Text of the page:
Nearly a week behind the curve, the January 15 NBC Nightly News program virtually repeated the January 10 CBS Evening News story undermining the American version of the U.S.-Iran confrontation in the Strait of Hormuz.
The Pentagon described the January 6 incident as “an act of aggression,” and released a videotape with added audio of an English-language threat the U.S. ships received during the encounter: “I am coming to you ... you will explode after minutes.”
As CBS did last week, NBC emphasized that the radio threats received by U.S. ships did not necessarily come from the Iranian boats. Also like CBS, NBC failed to provide any details that undermined the Iranian version of the story, that the incident was a “routine encounter.”
NBC anchor Brian Williams suggested U.S. sailors may never have been under any threat: “And there are new questions tonight about what has been reported as a confrontation between U.S. Navy warships and Iran in the Straits of Hormuz, a report that surfaced on the eve of the president's trip to the Middle East you may recall. The question is -- was there in fact a real threat to American sailors ever? Or some sort of a hoax?”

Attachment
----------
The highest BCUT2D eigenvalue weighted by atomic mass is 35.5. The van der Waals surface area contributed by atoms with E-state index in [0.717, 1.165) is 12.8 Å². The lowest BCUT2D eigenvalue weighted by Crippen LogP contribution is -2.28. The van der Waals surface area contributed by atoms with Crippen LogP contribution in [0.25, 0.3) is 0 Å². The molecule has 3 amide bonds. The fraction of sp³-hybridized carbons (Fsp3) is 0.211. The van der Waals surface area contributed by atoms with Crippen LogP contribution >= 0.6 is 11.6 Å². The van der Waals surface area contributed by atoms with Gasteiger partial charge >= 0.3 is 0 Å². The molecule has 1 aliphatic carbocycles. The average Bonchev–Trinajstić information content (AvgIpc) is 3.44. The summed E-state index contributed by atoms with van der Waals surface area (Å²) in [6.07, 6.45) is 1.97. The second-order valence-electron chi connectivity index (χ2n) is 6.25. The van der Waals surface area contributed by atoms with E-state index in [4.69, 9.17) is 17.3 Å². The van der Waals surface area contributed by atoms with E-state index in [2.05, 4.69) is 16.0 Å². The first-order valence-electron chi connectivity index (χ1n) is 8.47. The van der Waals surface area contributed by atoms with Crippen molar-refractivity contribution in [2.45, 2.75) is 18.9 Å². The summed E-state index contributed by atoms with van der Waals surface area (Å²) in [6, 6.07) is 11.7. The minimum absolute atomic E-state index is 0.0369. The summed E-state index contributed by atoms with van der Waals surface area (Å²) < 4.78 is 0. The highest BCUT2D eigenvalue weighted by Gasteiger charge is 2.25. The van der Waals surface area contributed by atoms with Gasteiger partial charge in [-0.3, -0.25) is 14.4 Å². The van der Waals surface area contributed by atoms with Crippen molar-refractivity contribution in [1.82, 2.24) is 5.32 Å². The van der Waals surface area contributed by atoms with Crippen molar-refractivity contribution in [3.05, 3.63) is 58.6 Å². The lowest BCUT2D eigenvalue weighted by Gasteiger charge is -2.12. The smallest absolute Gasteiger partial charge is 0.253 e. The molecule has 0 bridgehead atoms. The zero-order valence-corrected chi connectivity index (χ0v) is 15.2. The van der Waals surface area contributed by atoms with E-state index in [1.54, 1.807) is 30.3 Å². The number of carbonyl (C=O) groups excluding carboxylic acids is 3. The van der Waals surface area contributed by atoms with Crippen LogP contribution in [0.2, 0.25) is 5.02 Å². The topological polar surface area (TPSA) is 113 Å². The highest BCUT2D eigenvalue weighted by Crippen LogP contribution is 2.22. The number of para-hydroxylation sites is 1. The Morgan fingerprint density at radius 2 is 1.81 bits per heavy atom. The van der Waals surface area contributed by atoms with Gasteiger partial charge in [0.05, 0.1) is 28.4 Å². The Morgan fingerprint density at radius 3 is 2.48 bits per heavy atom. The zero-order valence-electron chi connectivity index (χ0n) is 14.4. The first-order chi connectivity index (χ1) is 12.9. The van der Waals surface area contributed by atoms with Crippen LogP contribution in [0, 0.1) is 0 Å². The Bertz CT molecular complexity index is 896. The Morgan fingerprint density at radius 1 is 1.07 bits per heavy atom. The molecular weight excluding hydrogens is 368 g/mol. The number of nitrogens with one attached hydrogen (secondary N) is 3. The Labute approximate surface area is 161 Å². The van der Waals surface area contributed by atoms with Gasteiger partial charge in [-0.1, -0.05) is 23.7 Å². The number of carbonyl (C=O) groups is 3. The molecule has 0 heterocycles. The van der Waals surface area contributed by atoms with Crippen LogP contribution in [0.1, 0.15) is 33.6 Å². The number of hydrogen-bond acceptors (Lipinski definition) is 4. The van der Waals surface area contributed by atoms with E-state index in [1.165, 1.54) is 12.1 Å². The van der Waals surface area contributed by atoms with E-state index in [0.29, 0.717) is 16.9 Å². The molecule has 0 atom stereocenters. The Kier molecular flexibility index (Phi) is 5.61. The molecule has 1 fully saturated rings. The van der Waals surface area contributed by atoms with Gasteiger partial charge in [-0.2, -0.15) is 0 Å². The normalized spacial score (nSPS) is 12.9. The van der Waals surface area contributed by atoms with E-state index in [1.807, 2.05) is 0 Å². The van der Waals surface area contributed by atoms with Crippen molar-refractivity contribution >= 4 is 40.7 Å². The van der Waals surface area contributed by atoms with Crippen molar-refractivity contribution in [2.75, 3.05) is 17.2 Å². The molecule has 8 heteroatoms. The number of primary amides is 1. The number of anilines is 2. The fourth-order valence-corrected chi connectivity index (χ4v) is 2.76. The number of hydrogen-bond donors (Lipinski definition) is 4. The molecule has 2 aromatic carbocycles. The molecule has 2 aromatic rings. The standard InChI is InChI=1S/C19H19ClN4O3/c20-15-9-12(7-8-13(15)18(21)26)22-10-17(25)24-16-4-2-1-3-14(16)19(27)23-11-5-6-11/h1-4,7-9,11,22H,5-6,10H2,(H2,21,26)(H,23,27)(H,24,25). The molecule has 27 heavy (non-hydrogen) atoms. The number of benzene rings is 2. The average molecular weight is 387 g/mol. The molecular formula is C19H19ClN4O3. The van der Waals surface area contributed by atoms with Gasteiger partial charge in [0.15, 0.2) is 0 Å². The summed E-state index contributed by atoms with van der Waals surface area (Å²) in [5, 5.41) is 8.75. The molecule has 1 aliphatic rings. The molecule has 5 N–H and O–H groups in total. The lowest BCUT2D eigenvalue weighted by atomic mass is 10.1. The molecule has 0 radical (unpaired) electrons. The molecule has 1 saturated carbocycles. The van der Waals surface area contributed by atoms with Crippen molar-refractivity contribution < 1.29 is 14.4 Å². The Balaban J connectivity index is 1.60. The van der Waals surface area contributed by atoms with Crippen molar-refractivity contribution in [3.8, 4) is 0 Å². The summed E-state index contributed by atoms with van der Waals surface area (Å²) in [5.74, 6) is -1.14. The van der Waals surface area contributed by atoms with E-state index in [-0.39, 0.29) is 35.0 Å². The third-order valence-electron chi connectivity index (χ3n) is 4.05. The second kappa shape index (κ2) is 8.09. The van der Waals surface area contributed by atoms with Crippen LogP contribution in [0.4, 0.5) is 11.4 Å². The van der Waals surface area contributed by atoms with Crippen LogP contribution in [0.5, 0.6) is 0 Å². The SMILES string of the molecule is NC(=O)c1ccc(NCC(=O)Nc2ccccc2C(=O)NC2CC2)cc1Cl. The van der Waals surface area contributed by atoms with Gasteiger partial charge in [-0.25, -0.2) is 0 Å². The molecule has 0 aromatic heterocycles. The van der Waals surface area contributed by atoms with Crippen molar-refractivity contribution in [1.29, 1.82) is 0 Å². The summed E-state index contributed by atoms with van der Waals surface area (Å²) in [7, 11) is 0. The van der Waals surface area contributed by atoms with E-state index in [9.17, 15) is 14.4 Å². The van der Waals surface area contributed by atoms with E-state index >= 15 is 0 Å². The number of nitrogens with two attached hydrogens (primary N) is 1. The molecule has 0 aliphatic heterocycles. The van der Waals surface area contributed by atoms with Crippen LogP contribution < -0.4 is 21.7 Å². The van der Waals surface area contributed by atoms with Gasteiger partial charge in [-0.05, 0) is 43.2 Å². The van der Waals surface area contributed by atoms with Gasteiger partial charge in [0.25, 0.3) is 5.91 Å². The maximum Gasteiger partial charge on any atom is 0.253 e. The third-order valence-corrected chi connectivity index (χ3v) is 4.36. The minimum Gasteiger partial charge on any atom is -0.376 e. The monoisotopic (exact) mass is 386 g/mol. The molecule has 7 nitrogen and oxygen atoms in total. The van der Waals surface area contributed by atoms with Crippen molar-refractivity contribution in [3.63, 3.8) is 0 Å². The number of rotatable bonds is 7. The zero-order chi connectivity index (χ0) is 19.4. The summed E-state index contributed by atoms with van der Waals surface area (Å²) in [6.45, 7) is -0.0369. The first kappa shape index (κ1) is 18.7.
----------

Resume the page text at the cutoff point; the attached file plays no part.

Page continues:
NBC Pentagon correspondent Jim Miklaszewski added his own skeptical note: “The navy says seven minutes into the encounter their warships received an ominous-sounding radio call.” [emphasis added]
Miklaszewski failed to report that the Iranian boats sped around the U.S. ships for at least twenty minutes. The Pentagon's assessment that a threat existed was based primarily on the aggressive actions of the boats, not the brief radio transmission. Also, Miklaszewski failed to observe that because the threat was broadcast in English, it must have been intended for an English-speaking audience.
Brian Fitzpatrick is senior editor at the Culture and Media Institute, a division of the Media Research Center.